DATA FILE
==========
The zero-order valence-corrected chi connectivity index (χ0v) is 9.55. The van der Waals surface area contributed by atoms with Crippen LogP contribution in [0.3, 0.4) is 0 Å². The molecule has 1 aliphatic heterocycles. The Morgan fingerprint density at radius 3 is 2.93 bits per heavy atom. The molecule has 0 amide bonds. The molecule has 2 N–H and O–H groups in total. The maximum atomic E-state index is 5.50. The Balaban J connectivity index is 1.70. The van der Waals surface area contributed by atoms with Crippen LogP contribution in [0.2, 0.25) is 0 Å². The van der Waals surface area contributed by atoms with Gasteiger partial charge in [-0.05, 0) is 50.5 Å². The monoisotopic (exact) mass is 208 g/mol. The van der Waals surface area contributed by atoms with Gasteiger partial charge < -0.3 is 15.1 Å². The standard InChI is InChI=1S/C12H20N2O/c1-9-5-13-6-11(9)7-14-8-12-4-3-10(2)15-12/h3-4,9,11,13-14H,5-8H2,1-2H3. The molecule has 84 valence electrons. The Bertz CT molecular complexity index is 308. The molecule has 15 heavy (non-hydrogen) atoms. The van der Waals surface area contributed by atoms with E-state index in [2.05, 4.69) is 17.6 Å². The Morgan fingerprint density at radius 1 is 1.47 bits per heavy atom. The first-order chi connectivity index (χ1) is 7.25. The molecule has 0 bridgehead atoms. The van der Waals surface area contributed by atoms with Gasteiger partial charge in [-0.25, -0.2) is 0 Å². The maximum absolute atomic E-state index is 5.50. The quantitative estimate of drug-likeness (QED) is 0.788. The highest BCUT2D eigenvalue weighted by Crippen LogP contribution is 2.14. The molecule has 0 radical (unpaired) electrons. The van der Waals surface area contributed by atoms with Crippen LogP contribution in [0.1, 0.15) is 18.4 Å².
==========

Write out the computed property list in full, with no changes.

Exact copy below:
The zero-order valence-corrected chi connectivity index (χ0v) is 9.55. The van der Waals surface area contributed by atoms with Crippen LogP contribution in [0.3, 0.4) is 0 Å². The molecule has 1 aliphatic heterocycles. The Morgan fingerprint density at radius 3 is 2.93 bits per heavy atom. The molecule has 0 amide bonds. The molecule has 2 N–H and O–H groups in total. The maximum atomic E-state index is 5.50. The Balaban J connectivity index is 1.70. The van der Waals surface area contributed by atoms with Crippen LogP contribution in [0.2, 0.25) is 0 Å². The van der Waals surface area contributed by atoms with Gasteiger partial charge in [-0.05, 0) is 50.5 Å². The monoisotopic (exact) mass is 208 g/mol. The van der Waals surface area contributed by atoms with Gasteiger partial charge < -0.3 is 15.1 Å². The standard InChI is InChI=1S/C12H20N2O/c1-9-5-13-6-11(9)7-14-8-12-4-3-10(2)15-12/h3-4,9,11,13-14H,5-8H2,1-2H3. The molecule has 84 valence electrons. The Bertz CT molecular complexity index is 308. The molecule has 15 heavy (non-hydrogen) atoms. The van der Waals surface area contributed by atoms with E-state index in [2.05, 4.69) is 17.6 Å². The Morgan fingerprint density at radius 1 is 1.47 bits per heavy atom. The first-order chi connectivity index (χ1) is 7.25. The molecule has 0 bridgehead atoms. The van der Waals surface area contributed by atoms with Gasteiger partial charge in [-0.25, -0.2) is 0 Å². The maximum absolute atomic E-state index is 5.50. The quantitative estimate of drug-likeness (QED) is 0.788. The highest BCUT2D eigenvalue weighted by Crippen LogP contribution is 2.14. The molecule has 0 radical (unpaired) electrons. The van der Waals surface area contributed by atoms with Crippen LogP contribution in [0.1, 0.15) is 18.4 Å².